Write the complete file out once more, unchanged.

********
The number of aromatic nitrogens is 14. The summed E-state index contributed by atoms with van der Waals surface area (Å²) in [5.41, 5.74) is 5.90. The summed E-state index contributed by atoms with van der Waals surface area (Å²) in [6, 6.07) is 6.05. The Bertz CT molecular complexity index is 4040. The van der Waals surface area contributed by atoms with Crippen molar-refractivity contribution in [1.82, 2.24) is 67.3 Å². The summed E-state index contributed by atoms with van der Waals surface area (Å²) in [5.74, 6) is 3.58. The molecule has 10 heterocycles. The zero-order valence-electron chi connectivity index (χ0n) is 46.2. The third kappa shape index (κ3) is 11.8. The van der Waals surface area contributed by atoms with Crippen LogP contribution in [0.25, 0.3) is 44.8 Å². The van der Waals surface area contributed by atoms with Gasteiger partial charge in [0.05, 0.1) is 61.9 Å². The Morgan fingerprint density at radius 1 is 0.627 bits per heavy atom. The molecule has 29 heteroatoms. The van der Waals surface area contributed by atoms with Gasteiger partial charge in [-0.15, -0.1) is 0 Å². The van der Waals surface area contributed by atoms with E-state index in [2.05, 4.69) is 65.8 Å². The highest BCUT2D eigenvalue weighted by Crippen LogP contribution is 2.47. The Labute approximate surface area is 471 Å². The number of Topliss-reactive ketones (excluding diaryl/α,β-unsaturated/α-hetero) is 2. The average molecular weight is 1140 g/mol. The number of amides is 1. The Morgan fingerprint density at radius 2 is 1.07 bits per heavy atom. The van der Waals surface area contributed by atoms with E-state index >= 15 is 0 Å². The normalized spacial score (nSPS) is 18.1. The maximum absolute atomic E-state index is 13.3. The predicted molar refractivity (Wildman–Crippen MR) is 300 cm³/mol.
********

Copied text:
The number of aromatic nitrogens is 14. The summed E-state index contributed by atoms with van der Waals surface area (Å²) in [5.41, 5.74) is 5.90. The summed E-state index contributed by atoms with van der Waals surface area (Å²) in [6, 6.07) is 6.05. The Bertz CT molecular complexity index is 4040. The van der Waals surface area contributed by atoms with Crippen molar-refractivity contribution in [1.82, 2.24) is 67.3 Å². The summed E-state index contributed by atoms with van der Waals surface area (Å²) in [5.74, 6) is 3.58. The molecule has 10 heterocycles. The zero-order valence-electron chi connectivity index (χ0n) is 46.2. The third kappa shape index (κ3) is 11.8. The van der Waals surface area contributed by atoms with Crippen LogP contribution in [0.25, 0.3) is 44.8 Å². The van der Waals surface area contributed by atoms with Gasteiger partial charge in [0.05, 0.1) is 61.9 Å². The Morgan fingerprint density at radius 1 is 0.627 bits per heavy atom. The molecule has 29 heteroatoms. The van der Waals surface area contributed by atoms with Gasteiger partial charge in [-0.15, -0.1) is 0 Å². The van der Waals surface area contributed by atoms with E-state index in [2.05, 4.69) is 65.8 Å². The highest BCUT2D eigenvalue weighted by Crippen LogP contribution is 2.47. The Labute approximate surface area is 471 Å². The number of Topliss-reactive ketones (excluding diaryl/α,β-unsaturated/α-hetero) is 2. The average molecular weight is 1140 g/mol. The number of amides is 1. The Morgan fingerprint density at radius 2 is 1.07 bits per heavy atom. The van der Waals surface area contributed by atoms with E-state index >= 15 is 0 Å². The normalized spacial score (nSPS) is 18.1. The maximum absolute atomic E-state index is 13.3. The predicted molar refractivity (Wildman–Crippen MR) is 300 cm³/mol.